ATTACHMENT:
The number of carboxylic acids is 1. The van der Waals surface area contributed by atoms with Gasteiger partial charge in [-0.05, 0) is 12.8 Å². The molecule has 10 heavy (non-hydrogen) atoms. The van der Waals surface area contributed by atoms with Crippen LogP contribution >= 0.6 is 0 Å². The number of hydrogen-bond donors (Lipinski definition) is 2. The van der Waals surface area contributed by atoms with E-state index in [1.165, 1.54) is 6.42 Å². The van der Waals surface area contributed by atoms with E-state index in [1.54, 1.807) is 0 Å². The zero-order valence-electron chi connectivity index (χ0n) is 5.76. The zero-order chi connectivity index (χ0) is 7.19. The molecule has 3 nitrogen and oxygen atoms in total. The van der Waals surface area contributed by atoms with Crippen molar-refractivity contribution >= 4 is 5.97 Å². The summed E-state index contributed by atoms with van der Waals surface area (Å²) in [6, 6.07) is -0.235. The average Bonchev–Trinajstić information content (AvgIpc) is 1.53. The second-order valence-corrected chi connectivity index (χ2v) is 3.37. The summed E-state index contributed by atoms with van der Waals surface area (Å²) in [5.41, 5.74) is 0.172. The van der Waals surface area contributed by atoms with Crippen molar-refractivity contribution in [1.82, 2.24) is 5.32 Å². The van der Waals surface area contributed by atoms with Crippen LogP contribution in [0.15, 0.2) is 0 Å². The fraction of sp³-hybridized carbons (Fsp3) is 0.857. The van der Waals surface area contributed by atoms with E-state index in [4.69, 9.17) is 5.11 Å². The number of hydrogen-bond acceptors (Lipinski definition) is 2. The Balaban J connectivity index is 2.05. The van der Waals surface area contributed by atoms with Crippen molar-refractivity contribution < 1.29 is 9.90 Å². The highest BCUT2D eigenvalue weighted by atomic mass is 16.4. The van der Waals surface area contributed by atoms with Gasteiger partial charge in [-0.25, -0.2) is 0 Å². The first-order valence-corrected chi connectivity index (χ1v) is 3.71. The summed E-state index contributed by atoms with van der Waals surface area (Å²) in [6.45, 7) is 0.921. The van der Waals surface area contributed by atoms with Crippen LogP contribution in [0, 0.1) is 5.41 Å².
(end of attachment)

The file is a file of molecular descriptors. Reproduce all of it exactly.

The number of carboxylic acids is 1. The van der Waals surface area contributed by atoms with Gasteiger partial charge in [-0.05, 0) is 12.8 Å². The molecule has 10 heavy (non-hydrogen) atoms. The van der Waals surface area contributed by atoms with Crippen LogP contribution >= 0.6 is 0 Å². The number of hydrogen-bond donors (Lipinski definition) is 2. The van der Waals surface area contributed by atoms with E-state index in [1.165, 1.54) is 6.42 Å². The van der Waals surface area contributed by atoms with E-state index in [1.54, 1.807) is 0 Å². The zero-order valence-electron chi connectivity index (χ0n) is 5.76. The zero-order chi connectivity index (χ0) is 7.19. The molecule has 3 nitrogen and oxygen atoms in total. The van der Waals surface area contributed by atoms with Crippen molar-refractivity contribution >= 4 is 5.97 Å². The summed E-state index contributed by atoms with van der Waals surface area (Å²) in [6, 6.07) is -0.235. The average Bonchev–Trinajstić information content (AvgIpc) is 1.53. The second-order valence-corrected chi connectivity index (χ2v) is 3.37. The summed E-state index contributed by atoms with van der Waals surface area (Å²) in [5.41, 5.74) is 0.172. The van der Waals surface area contributed by atoms with Crippen molar-refractivity contribution in [1.82, 2.24) is 5.32 Å². The van der Waals surface area contributed by atoms with Crippen LogP contribution in [0.15, 0.2) is 0 Å². The fraction of sp³-hybridized carbons (Fsp3) is 0.857. The van der Waals surface area contributed by atoms with E-state index in [4.69, 9.17) is 5.11 Å². The number of hydrogen-bond acceptors (Lipinski definition) is 2. The Balaban J connectivity index is 2.05. The van der Waals surface area contributed by atoms with Crippen molar-refractivity contribution < 1.29 is 9.90 Å². The highest BCUT2D eigenvalue weighted by atomic mass is 16.4. The van der Waals surface area contributed by atoms with Gasteiger partial charge in [-0.25, -0.2) is 0 Å². The first-order valence-corrected chi connectivity index (χ1v) is 3.71. The summed E-state index contributed by atoms with van der Waals surface area (Å²) in [6.45, 7) is 0.921. The van der Waals surface area contributed by atoms with Crippen LogP contribution in [0, 0.1) is 5.41 Å².